Premier of Perl and Stocks

Mackinac island in the off season is enough R&R for anyone. And no, this is not suppose to represent the beauty of the resulting Perl code

I’m starting a new job soon, and with any new programming job one should expect to learn new languages and technologies. What are these? Perl and Sybase. Out of these two, Perl has a much more vibrant community, so I have decided to learn Perl. How does a programmer learn a new language? Pick up a book. What book? Modern Perl. Reading about Perl can only do some much, so the best way to learn is to put knowledge gleaned from the book into good use. The best use I came up with is to create a stock scraper that spits out what stocks to buy and what ones to sell.

The strategy for stocks is remarkably simple. Buy stocks that have set three 52-week highs within a period of 24 days. Sell stocks that have set three 52-week lows within a period of 24 days. How did I come up with this strategy? I copied it. From whom? I forget, some author. The author came up with the magic numbers of three and 24. Whether or not this strategy is effective remains to be seen.

The next problem is finding the right information. Spending hours scouring the web revealed that stock pricing and history is closely guarded and often hidden behind some sort of paywall. The closest API that I found was Yahoo’s YQL, but it doesn’t keep historical information, so I couldn’t use it. Then I stumbled across Wall Street Journal’s new 52-week highs and lows webpage. I found I could manipulate the URL to get the 52-week highs and lows for the day that I wanted. It wasn’t the perfect solution as querying the Wall Street Journal involved downloading an entire webpage, which meant I would have to parse all the HTML elements for the information that I wanted. Luckily the community behind Perl had plenty of resources that facilitated solutions.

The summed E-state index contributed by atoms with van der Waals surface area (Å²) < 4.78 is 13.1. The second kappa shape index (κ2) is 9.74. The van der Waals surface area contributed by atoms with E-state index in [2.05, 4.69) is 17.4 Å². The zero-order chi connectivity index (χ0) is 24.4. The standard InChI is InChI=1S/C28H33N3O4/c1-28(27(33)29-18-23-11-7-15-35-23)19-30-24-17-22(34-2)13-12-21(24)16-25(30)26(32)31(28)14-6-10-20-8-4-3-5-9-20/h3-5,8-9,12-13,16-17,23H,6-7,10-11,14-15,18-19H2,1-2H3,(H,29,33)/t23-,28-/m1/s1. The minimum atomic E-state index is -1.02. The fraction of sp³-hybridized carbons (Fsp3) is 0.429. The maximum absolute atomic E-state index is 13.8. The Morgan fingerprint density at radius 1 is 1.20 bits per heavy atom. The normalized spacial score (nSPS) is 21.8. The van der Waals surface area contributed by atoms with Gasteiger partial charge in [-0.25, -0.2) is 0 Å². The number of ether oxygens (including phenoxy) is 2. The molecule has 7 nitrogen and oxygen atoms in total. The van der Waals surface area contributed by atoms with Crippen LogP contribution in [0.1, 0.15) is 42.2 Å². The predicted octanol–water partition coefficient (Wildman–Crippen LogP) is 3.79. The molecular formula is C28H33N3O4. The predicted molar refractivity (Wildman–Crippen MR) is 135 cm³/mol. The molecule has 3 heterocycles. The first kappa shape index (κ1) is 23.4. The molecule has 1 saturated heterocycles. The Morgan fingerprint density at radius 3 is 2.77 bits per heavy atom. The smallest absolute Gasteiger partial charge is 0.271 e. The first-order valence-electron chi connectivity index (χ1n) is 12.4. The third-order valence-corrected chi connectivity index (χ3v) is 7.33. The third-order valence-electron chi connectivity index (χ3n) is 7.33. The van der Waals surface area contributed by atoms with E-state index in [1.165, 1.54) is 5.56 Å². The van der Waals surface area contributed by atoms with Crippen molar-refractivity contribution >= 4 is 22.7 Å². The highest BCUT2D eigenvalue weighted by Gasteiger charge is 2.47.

The resulting Perl - 75 lines of simple code. This was my first experience with Perl and I was quite surprised at how similar to C it was. There’s a notion of referencing, dereferencing, lexical scoping. In fact, I was able to write Perl code just like I would write C code, albeit a bit more tersely. The most awkward part of Perl is its syntax and default variables (yes, I’m looking at you $_ and @_). I just don’t find it intuitive to call manipulative functions without an explicit variable. It is not like currying, which is logical and mathematically thought out. Default variables just seems like a way to save a few keystrokes. I know that they are suppose to stand for “it” but “it” can be quite ambiguous. I don’t have as big of a complaint against syntax, I just have to remember that getting the reference of a variable is / and not &, and that I have to keep void, scalar, and list context in mind at all times. Perl shouldn’t be too hard to learn (famous last words?)

In the end I decided to put my money where my programming skills were and invested in five stocks, approximately a thousand in each. After a couple weeks of this algorithm I am still about even. The main goal here to do better than the market average. Whether or not I succeed in my goal, hopefully I can say that learning Perl was worth it.

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